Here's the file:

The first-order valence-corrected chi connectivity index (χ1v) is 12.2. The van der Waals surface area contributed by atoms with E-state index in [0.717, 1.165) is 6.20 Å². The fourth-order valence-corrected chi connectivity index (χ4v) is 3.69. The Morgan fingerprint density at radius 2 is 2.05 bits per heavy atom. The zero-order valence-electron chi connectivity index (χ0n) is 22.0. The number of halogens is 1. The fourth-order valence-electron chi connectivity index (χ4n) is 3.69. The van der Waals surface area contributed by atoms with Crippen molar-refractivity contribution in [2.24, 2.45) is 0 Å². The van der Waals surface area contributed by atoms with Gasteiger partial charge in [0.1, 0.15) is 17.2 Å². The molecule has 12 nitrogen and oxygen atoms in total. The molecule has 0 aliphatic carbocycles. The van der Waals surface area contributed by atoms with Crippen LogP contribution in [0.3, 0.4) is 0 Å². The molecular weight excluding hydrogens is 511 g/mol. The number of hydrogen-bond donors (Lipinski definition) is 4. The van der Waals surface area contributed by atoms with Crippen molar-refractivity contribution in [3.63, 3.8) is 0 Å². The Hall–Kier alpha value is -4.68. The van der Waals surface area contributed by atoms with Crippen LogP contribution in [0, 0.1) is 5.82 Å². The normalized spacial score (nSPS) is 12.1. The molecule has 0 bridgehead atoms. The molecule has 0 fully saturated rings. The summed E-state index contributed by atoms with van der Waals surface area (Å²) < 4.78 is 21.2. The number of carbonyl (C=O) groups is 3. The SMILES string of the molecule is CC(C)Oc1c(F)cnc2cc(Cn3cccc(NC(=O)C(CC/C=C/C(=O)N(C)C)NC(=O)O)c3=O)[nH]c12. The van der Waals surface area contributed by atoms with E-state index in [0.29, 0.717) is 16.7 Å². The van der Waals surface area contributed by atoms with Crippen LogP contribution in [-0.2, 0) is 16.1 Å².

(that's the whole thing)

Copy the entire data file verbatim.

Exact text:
The first-order valence-corrected chi connectivity index (χ1v) is 12.2. The van der Waals surface area contributed by atoms with E-state index in [0.717, 1.165) is 6.20 Å². The fourth-order valence-corrected chi connectivity index (χ4v) is 3.69. The Morgan fingerprint density at radius 2 is 2.05 bits per heavy atom. The zero-order valence-electron chi connectivity index (χ0n) is 22.0. The number of halogens is 1. The fourth-order valence-electron chi connectivity index (χ4n) is 3.69. The van der Waals surface area contributed by atoms with Crippen molar-refractivity contribution in [2.24, 2.45) is 0 Å². The van der Waals surface area contributed by atoms with Gasteiger partial charge in [0.1, 0.15) is 17.2 Å². The molecule has 12 nitrogen and oxygen atoms in total. The molecule has 0 aliphatic carbocycles. The van der Waals surface area contributed by atoms with Crippen LogP contribution in [0.3, 0.4) is 0 Å². The molecular weight excluding hydrogens is 511 g/mol. The number of hydrogen-bond donors (Lipinski definition) is 4. The van der Waals surface area contributed by atoms with Crippen molar-refractivity contribution in [3.63, 3.8) is 0 Å². The Hall–Kier alpha value is -4.68. The van der Waals surface area contributed by atoms with Crippen LogP contribution in [0, 0.1) is 5.82 Å². The normalized spacial score (nSPS) is 12.1. The molecule has 0 bridgehead atoms. The molecule has 0 fully saturated rings. The summed E-state index contributed by atoms with van der Waals surface area (Å²) < 4.78 is 21.2. The number of carbonyl (C=O) groups is 3. The SMILES string of the molecule is CC(C)Oc1c(F)cnc2cc(Cn3cccc(NC(=O)C(CC/C=C/C(=O)N(C)C)NC(=O)O)c3=O)[nH]c12. The van der Waals surface area contributed by atoms with E-state index in [0.29, 0.717) is 16.7 Å². The van der Waals surface area contributed by atoms with Crippen LogP contribution in [-0.2, 0) is 16.1 Å².